The Great Debate

If Geithner didn’t bully S&P, he should have

By Michael Maiello
January 27, 2014

As part of its defense against a Department of Justice lawsuit alleging $5 billion in fraud, ratings agency Standard & Poor’s has argued that the United States has singled it out for persecution as payback for S&P’s 2011 downgrade of U.S. Treasury debt from “AAA” to “AA-plus.” Harold McGraw, chairman of McGraw Hill Financial, the owner of S&P, says that an angry Treasury Secretary Timothy Geithner called to threaten him after the downgrade, warning ominously that he had earned the government’s ire and scrutiny. A spokesman for Geithner, who now works for a private equity firm, denies the claim.

Tim Geithner’s principal hypocrisy

By Neil Barofsky
August 6, 2012

Last week the acting director of the Federal Housing Finance Agency, Ed DeMarco, made a familiar argument. He announced that he would not approve the Obama administration’s request that struggling borrowers whose mortgages are backed by Fannie Mae and Freddie Mac receive debt relief through principal reductions subsidized by the Troubled Asset Relief Program (TARP). DeMarco’s refusal was based on his concern that granting such relief would encourage other borrowers to “strategically default” by not making payments on their loan to take advantage of the promise of a reduction in their debt. This is a version of the moral hazard argument we heard about so often in the early days of the financial crisis. Secretary Geithner, in response, argued in a public letter that notwithstanding such concerns, and for the greater good of the overall economy, such relief should be granted whenever it would result in a better economic outcome than foreclosure.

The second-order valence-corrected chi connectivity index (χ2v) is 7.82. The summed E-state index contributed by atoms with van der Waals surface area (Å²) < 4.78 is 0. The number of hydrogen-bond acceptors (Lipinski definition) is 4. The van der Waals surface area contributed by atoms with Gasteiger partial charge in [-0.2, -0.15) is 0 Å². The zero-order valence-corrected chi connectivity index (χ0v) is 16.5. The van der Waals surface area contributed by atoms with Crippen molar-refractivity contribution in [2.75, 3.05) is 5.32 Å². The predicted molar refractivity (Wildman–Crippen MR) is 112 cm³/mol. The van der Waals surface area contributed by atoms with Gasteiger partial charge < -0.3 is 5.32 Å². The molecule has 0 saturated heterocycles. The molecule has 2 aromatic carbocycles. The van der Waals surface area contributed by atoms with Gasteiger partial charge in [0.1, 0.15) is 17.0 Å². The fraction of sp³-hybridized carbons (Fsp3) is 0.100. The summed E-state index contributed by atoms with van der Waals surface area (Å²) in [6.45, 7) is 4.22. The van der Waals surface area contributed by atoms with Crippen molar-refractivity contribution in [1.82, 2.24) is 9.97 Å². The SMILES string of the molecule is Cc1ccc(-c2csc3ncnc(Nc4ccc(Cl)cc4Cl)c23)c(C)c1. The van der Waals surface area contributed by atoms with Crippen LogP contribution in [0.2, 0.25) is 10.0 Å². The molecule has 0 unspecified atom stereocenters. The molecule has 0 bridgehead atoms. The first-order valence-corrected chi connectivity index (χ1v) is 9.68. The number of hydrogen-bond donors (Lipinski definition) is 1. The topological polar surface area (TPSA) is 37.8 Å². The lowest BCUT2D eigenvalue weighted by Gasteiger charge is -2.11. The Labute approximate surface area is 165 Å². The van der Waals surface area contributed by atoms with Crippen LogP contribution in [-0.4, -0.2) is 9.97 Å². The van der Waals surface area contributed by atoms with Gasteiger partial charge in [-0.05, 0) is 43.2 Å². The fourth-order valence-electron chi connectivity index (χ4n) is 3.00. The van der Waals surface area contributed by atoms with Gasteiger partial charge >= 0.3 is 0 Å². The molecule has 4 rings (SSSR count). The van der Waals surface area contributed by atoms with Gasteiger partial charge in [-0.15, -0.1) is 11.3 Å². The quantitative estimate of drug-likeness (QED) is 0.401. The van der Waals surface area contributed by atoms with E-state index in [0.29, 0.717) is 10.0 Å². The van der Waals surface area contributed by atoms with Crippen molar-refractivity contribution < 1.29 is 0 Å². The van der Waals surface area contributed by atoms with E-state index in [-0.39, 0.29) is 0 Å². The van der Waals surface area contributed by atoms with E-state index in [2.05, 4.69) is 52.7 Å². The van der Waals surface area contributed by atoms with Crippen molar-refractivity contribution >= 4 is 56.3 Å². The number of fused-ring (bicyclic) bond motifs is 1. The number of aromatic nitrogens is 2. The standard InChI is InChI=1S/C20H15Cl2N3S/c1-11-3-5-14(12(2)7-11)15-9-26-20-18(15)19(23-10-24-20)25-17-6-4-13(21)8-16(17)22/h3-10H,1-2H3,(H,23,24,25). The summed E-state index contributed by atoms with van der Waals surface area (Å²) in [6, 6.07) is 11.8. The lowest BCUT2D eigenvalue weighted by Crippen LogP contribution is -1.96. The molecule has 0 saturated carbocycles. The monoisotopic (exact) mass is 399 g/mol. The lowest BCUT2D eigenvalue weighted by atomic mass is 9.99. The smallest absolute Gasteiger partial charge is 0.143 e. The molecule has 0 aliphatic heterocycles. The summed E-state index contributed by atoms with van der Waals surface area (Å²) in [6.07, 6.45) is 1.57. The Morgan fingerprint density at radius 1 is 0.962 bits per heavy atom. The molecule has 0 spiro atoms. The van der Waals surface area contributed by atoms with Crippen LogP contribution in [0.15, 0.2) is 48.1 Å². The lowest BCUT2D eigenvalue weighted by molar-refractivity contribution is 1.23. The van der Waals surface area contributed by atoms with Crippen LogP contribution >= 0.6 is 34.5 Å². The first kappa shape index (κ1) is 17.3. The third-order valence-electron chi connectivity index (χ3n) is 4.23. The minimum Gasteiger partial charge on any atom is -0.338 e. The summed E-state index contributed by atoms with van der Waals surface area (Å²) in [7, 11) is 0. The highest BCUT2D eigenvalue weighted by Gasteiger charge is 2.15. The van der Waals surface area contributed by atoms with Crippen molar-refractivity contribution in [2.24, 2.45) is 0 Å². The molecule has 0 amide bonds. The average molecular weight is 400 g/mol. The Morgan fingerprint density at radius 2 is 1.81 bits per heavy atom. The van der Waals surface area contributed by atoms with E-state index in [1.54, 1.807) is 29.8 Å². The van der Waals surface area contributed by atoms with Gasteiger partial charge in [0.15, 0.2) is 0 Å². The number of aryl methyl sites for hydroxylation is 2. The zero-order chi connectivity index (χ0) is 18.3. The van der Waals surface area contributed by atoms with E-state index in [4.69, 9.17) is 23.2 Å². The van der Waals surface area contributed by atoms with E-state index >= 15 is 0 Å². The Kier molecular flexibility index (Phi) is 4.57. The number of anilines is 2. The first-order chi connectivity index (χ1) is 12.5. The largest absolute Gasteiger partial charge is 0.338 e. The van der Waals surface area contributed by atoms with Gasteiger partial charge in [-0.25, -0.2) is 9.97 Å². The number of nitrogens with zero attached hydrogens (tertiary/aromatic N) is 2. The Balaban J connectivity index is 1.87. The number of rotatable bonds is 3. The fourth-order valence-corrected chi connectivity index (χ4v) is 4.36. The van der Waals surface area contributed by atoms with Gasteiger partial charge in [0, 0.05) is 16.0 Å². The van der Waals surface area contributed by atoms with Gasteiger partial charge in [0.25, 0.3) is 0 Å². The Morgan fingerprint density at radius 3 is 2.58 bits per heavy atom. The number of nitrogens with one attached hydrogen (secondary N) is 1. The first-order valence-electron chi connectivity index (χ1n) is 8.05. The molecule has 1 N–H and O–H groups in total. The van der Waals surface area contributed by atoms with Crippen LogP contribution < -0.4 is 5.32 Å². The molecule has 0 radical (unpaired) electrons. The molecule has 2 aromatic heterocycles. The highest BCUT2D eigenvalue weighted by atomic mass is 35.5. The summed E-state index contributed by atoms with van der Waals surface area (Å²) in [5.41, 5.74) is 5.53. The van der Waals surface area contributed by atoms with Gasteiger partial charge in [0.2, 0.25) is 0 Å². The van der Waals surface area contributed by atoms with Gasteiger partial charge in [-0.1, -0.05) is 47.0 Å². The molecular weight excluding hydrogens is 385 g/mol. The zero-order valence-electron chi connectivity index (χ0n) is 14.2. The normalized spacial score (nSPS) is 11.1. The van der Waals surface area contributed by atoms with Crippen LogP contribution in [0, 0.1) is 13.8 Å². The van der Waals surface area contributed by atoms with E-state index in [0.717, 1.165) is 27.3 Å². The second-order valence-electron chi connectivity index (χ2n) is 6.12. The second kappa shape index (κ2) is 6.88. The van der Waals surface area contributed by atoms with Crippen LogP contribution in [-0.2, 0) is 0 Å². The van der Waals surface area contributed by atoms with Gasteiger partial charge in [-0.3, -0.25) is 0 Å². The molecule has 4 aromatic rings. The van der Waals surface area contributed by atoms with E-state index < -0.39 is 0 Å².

from Rolfe Winkler:

Geithner’s faulty apologia

January 28, 2010

Tim Geithner's appearance in front of Congress today was another embarrassment, perhaps more for the people's representatives than the Treasury Secretary. Still, Geithner offered a clumsy defense for paying out 100¢ on the dollar to AIG's counterparties, which included more than Goldman Sachs.

from Commentaries:

Geithner of Oz

August 13, 2009

Earlier today I wrote that Sheila Bair is one of the few financial regulators who gets it. And by getting it, I mean not sucking up to the banks and the big money interests on Wall Street. You know, the guys (and most of them are guys), who got us into this financial mess. Tim Geithner, on the other hand, is a regulator who just doesn't get it.

California, harbinger of hard U.S. choices

May 27, 2009

James Saft Great Debate – James Saft is a Reuters columnist. The opinions expressed are his own –

Goldman’s TARP out: give up ALL state aid

April 22, 2009

goldman-crop – Jonathan Ford is a Reuters columnist. The views expressed are his own –

“Truman doctrine” could boost IMF firepower

By Paul Taylor
March 17, 2009

Paul Taylor Great Debate– Paul Taylor is a Reuters columnist. The opinions expressed are his own –

Too failed to live not too big to fail

March 16, 2009

James Saft Great Debate – James Saft is a Reuters columnist. The opinions expressed are his own –

Geithner’s hair of the dog plan for banks

By J Saft
February 18, 2009

jimsaftcolumn– James Saft is a Reuters columnist. The opinions expressed are his own. –